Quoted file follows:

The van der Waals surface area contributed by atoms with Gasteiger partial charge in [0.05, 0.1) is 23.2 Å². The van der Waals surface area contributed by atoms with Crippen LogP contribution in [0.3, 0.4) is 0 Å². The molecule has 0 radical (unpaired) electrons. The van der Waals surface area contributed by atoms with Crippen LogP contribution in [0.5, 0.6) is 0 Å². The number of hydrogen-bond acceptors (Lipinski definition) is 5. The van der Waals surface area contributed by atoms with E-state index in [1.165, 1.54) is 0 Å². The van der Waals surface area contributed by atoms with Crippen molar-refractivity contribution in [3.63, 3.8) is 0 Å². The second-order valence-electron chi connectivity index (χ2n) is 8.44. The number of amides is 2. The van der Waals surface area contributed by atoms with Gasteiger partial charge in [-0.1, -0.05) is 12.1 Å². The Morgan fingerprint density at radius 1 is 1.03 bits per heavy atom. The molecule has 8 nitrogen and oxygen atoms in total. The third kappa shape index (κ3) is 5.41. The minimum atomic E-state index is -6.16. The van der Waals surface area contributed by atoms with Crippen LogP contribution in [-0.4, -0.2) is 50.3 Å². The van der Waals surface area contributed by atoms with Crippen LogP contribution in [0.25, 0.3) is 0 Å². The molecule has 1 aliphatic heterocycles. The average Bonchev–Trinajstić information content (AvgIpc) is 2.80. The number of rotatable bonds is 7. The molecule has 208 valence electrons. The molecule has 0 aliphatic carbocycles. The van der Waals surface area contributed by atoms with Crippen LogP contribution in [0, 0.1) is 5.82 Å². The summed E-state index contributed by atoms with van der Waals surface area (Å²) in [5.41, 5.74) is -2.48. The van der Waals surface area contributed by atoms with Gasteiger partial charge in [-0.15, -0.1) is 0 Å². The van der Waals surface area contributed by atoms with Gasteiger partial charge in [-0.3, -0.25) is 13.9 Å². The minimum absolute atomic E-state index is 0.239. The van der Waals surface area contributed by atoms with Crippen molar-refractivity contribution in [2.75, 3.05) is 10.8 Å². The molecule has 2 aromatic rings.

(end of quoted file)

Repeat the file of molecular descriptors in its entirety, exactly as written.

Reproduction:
The van der Waals surface area contributed by atoms with Gasteiger partial charge in [0.05, 0.1) is 23.2 Å². The van der Waals surface area contributed by atoms with Crippen LogP contribution in [0.3, 0.4) is 0 Å². The molecule has 0 radical (unpaired) electrons. The van der Waals surface area contributed by atoms with Crippen LogP contribution in [0.5, 0.6) is 0 Å². The number of hydrogen-bond acceptors (Lipinski definition) is 5. The van der Waals surface area contributed by atoms with E-state index in [1.165, 1.54) is 0 Å². The van der Waals surface area contributed by atoms with Crippen molar-refractivity contribution in [3.63, 3.8) is 0 Å². The second-order valence-electron chi connectivity index (χ2n) is 8.44. The number of amides is 2. The van der Waals surface area contributed by atoms with Gasteiger partial charge in [-0.1, -0.05) is 12.1 Å². The Morgan fingerprint density at radius 1 is 1.03 bits per heavy atom. The molecule has 8 nitrogen and oxygen atoms in total. The third kappa shape index (κ3) is 5.41. The minimum atomic E-state index is -6.16. The van der Waals surface area contributed by atoms with Crippen LogP contribution in [-0.4, -0.2) is 50.3 Å². The van der Waals surface area contributed by atoms with Crippen LogP contribution in [0.25, 0.3) is 0 Å². The molecule has 1 aliphatic heterocycles. The average Bonchev–Trinajstić information content (AvgIpc) is 2.80. The number of rotatable bonds is 7. The molecule has 208 valence electrons. The molecule has 0 aliphatic carbocycles. The van der Waals surface area contributed by atoms with Crippen LogP contribution in [0, 0.1) is 5.82 Å². The summed E-state index contributed by atoms with van der Waals surface area (Å²) in [5.41, 5.74) is -2.48. The van der Waals surface area contributed by atoms with Gasteiger partial charge in [-0.15, -0.1) is 0 Å². The van der Waals surface area contributed by atoms with Gasteiger partial charge in [-0.3, -0.25) is 13.9 Å². The minimum absolute atomic E-state index is 0.239. The van der Waals surface area contributed by atoms with Crippen molar-refractivity contribution in [2.75, 3.05) is 10.8 Å². The molecule has 2 aromatic rings.